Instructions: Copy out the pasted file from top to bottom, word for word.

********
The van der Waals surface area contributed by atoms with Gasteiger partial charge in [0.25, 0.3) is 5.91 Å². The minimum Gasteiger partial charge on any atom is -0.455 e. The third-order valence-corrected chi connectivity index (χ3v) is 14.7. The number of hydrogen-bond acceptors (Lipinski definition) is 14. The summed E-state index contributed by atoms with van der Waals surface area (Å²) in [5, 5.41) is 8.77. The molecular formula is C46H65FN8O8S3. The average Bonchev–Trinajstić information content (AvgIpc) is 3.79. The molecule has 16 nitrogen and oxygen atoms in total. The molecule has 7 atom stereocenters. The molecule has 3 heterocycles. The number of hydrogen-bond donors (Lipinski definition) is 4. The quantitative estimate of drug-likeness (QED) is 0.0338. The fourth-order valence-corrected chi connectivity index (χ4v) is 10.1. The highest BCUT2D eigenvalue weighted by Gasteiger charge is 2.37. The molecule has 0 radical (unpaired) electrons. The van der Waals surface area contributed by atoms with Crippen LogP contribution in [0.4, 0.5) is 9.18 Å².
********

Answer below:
The van der Waals surface area contributed by atoms with Gasteiger partial charge in [0.25, 0.3) is 5.91 Å². The minimum Gasteiger partial charge on any atom is -0.455 e. The third-order valence-corrected chi connectivity index (χ3v) is 14.7. The number of hydrogen-bond acceptors (Lipinski definition) is 14. The summed E-state index contributed by atoms with van der Waals surface area (Å²) in [5, 5.41) is 8.77. The molecular formula is C46H65FN8O8S3. The average Bonchev–Trinajstić information content (AvgIpc) is 3.79. The molecule has 16 nitrogen and oxygen atoms in total. The molecule has 7 atom stereocenters. The molecule has 3 heterocycles. The number of hydrogen-bond donors (Lipinski definition) is 4. The quantitative estimate of drug-likeness (QED) is 0.0338. The fourth-order valence-corrected chi connectivity index (χ4v) is 10.1. The highest BCUT2D eigenvalue weighted by Gasteiger charge is 2.37. The molecule has 0 radical (unpaired) electrons. The van der Waals surface area contributed by atoms with Crippen LogP contribution in [0.4, 0.5) is 9.18 Å².